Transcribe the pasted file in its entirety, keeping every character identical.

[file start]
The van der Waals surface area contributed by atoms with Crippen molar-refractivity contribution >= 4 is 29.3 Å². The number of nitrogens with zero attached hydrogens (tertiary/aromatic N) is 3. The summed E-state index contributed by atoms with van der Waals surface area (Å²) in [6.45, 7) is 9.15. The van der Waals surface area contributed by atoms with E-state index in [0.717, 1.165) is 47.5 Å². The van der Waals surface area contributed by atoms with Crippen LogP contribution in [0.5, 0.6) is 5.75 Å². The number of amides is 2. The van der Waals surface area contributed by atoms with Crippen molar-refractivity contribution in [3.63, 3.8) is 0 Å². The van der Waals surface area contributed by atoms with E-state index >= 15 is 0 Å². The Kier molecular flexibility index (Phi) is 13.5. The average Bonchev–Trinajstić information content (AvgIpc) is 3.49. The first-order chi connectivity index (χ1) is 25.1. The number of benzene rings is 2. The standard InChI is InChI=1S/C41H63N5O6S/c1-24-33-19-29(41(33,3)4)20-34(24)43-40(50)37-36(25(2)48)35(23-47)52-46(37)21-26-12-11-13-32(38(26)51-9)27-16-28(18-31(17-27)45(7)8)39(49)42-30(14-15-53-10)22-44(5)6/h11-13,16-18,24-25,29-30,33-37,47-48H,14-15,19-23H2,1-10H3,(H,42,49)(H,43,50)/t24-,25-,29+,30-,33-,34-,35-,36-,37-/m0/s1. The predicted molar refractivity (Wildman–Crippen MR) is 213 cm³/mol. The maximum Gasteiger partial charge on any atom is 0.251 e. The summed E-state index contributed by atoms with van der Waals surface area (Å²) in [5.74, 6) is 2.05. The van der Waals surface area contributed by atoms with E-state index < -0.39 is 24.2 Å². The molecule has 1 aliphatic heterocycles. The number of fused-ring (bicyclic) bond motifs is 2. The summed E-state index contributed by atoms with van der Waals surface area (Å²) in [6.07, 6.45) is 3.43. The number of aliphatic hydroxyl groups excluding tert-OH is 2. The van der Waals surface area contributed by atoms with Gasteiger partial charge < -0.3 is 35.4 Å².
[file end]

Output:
The van der Waals surface area contributed by atoms with Crippen molar-refractivity contribution >= 4 is 29.3 Å². The number of nitrogens with zero attached hydrogens (tertiary/aromatic N) is 3. The summed E-state index contributed by atoms with van der Waals surface area (Å²) in [6.45, 7) is 9.15. The van der Waals surface area contributed by atoms with E-state index in [0.717, 1.165) is 47.5 Å². The van der Waals surface area contributed by atoms with Crippen LogP contribution in [0.5, 0.6) is 5.75 Å². The number of amides is 2. The van der Waals surface area contributed by atoms with Crippen molar-refractivity contribution in [3.63, 3.8) is 0 Å². The van der Waals surface area contributed by atoms with E-state index >= 15 is 0 Å². The Kier molecular flexibility index (Phi) is 13.5. The average Bonchev–Trinajstić information content (AvgIpc) is 3.49. The first-order chi connectivity index (χ1) is 25.1. The number of benzene rings is 2. The standard InChI is InChI=1S/C41H63N5O6S/c1-24-33-19-29(41(33,3)4)20-34(24)43-40(50)37-36(25(2)48)35(23-47)52-46(37)21-26-12-11-13-32(38(26)51-9)27-16-28(18-31(17-27)45(7)8)39(49)42-30(14-15-53-10)22-44(5)6/h11-13,16-18,24-25,29-30,33-37,47-48H,14-15,19-23H2,1-10H3,(H,42,49)(H,43,50)/t24-,25-,29+,30-,33-,34-,35-,36-,37-/m0/s1. The predicted molar refractivity (Wildman–Crippen MR) is 213 cm³/mol. The maximum Gasteiger partial charge on any atom is 0.251 e. The summed E-state index contributed by atoms with van der Waals surface area (Å²) in [5.74, 6) is 2.05. The van der Waals surface area contributed by atoms with E-state index < -0.39 is 24.2 Å². The molecule has 1 aliphatic heterocycles. The number of fused-ring (bicyclic) bond motifs is 2. The summed E-state index contributed by atoms with van der Waals surface area (Å²) in [6.07, 6.45) is 3.43. The number of aliphatic hydroxyl groups excluding tert-OH is 2. The van der Waals surface area contributed by atoms with Gasteiger partial charge < -0.3 is 35.4 Å².